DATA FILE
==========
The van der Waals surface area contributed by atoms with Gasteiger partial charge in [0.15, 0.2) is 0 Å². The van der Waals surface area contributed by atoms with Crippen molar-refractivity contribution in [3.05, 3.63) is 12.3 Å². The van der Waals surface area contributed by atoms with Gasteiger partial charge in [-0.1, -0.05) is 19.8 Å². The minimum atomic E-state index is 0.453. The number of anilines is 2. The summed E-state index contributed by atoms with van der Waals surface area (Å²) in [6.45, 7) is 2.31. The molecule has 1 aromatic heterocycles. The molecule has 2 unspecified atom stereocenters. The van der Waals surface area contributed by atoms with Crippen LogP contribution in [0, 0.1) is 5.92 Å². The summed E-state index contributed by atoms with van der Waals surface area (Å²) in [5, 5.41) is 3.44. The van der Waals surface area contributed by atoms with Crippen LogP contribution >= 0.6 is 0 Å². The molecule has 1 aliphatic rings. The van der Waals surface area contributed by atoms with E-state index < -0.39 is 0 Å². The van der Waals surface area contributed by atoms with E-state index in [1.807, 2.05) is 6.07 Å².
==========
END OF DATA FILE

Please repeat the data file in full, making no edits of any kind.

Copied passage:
The van der Waals surface area contributed by atoms with Gasteiger partial charge in [0.15, 0.2) is 0 Å². The van der Waals surface area contributed by atoms with Crippen molar-refractivity contribution in [3.05, 3.63) is 12.3 Å². The van der Waals surface area contributed by atoms with Gasteiger partial charge in [-0.1, -0.05) is 19.8 Å². The minimum atomic E-state index is 0.453. The number of anilines is 2. The summed E-state index contributed by atoms with van der Waals surface area (Å²) in [6.45, 7) is 2.31. The molecule has 1 aromatic heterocycles. The molecule has 2 unspecified atom stereocenters. The van der Waals surface area contributed by atoms with Crippen LogP contribution in [0, 0.1) is 5.92 Å². The summed E-state index contributed by atoms with van der Waals surface area (Å²) in [5, 5.41) is 3.44. The van der Waals surface area contributed by atoms with Crippen LogP contribution >= 0.6 is 0 Å². The molecule has 1 aliphatic rings. The van der Waals surface area contributed by atoms with E-state index < -0.39 is 0 Å². The van der Waals surface area contributed by atoms with E-state index in [1.807, 2.05) is 6.07 Å².